Waukesha files lawsuit against condo developer

Michael Sears/Milwaukee Journal Sentinel
October 20, 2009 Waukesha condo of John Daguanno and wife Jane Daguanno. Its in the Townhomes at Mill Reserve development. Its along the Fox River, in the downtown area. Exterior of development's rear side with all the decks, looking across the Fox River.
Published on: 9/30/2015

The developer of the Townhomes at Mill Reserve is facing a lawsuit from the city of Waukesha for allegedly breaching obligations to a development agreement the two parties reached eight years ago.

In the lawsuit filed by City Attorney Brian Running and Assistant City Attorney Julie Gay on Sept. 21 in the Civil Division at the Waukesha County Courthouse, the city claims it has lost $211,813.70 due to Mill Reserve LLC's breaches and is demanding that money as well as prejudgment interest and taxable costs from the developer.

The lawsuit says the developer has failed to attain the increased levels of value as described in the development agreement for the condos and has not made the payments to the city in lieu of the lost tax dollars, as the developer agreed to do under such circumstances.

Running and Gay said the city and Mill Reserve LLC entered in a development agreement for a project known as the Mill Reserve Condominiums in November 2006. The condos, located at St. Paul and Wisconsin avenues along the Fox River, opened in 2008 after a combined bookstore and apartment building was torn down.

The city's lawsuit against Mill Reserve LLC — whose registered agent is John Ogden Jr. — says the development agreement required the city to acquire the property at its own cost.

The city was forced to relocate tenants and demolish the structures previously on the property at no cost to Mill Reserve LLC. The city also conveyed the property at no cost to Mill Reserve LLC and has made payments it owed under the agreement, according to the lawsuit.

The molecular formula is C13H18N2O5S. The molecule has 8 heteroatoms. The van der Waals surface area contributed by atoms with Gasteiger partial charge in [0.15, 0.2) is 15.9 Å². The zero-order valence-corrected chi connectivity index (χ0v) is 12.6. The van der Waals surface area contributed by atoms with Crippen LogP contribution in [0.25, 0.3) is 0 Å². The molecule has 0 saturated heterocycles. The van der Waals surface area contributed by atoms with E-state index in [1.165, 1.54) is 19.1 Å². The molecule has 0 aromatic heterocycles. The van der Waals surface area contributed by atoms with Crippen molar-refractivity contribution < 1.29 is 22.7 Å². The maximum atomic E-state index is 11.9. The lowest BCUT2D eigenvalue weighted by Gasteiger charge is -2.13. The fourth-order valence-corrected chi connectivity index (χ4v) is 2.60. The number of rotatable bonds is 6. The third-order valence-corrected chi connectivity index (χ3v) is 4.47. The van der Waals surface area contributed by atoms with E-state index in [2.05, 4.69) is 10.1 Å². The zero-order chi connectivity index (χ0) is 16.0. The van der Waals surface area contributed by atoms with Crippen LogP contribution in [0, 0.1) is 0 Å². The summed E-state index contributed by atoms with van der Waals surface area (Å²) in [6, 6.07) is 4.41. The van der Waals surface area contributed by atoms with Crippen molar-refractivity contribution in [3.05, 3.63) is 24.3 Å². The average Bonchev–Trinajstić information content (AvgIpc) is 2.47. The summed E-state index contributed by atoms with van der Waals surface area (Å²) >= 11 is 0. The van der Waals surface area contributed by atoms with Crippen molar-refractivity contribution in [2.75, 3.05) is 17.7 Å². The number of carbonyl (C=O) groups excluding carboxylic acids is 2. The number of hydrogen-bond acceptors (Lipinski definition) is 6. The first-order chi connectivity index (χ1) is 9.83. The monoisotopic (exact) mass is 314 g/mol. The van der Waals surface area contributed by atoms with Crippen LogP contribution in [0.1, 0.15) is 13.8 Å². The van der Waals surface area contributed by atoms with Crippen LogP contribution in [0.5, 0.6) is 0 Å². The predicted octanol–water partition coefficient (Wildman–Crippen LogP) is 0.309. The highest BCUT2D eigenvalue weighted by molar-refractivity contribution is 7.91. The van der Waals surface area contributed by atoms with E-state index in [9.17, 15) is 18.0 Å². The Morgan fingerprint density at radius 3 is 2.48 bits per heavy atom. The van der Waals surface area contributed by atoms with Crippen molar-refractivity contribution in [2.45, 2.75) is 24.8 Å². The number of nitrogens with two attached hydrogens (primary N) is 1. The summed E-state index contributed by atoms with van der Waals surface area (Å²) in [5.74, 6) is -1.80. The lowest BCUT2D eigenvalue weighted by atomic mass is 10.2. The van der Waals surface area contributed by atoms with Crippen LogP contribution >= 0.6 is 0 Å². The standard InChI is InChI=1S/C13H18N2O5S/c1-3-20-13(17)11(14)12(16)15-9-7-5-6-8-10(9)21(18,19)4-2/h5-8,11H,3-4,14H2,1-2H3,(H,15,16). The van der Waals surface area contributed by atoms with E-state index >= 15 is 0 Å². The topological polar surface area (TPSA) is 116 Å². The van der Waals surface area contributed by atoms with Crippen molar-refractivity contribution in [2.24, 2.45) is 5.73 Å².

Developer's obligations

Running and Gay said the city fulfilled its obligations to the agreement, while Mill Reserve LLC breached its obligations because it guaranteed specific increased value as a result of the first two phases of the project.

According to the agreement, the developer was guaranteeing that $4.5 million of market value be added to the property by Jan. 1 2011. The new value should represent an assessment based on the full market value of land and improvement within the development, including the first phase of 21 units.

The agreement also notes the developer should pay the city $22,000 per $1 million and should guarantee an additional $5.5 million of market value to be added to the property by Jan. 1, 2013. The payment is deemed in lieu of taxes.

The additional market value should represent the subsequent phases of the project and the final 34 units in the final development plans.

Gay said the developer has not paid in full the tax value it guaranteed through two development phases.

Ogden's take

There was just one problem with these projections and plans, Ogden said: To date, only 11 condo units have been built and Phase 2 never materialized.

"It was a tough situation," Ogden said. "Real estate, especially condos, was struggling then. So it was very bad timing."

Ogden said he felt his company was put in a challenging predicament from the get-go because the city wanted expensive condos, even if the market couldn't support it.

The listing price for the condos when they opened was $380,000, but Ogden said it's even been difficult to sell them at $220,000.

"Sales are so slow, and that tells us that the market isn't there," Ogden said. "We wanted more moderately priced condos. But they wanted a higher value."

Ogden added the condos are paying taxes to the city into the tax-increment financing district but the projected value couldn't be reached because of the problems that materialized after the TIF district was created.

"Taxes are being paid," Ogden said. "It's just not reaching the value."

Ogden said he will respond to the city's lawsuit within the necessary 20-day period.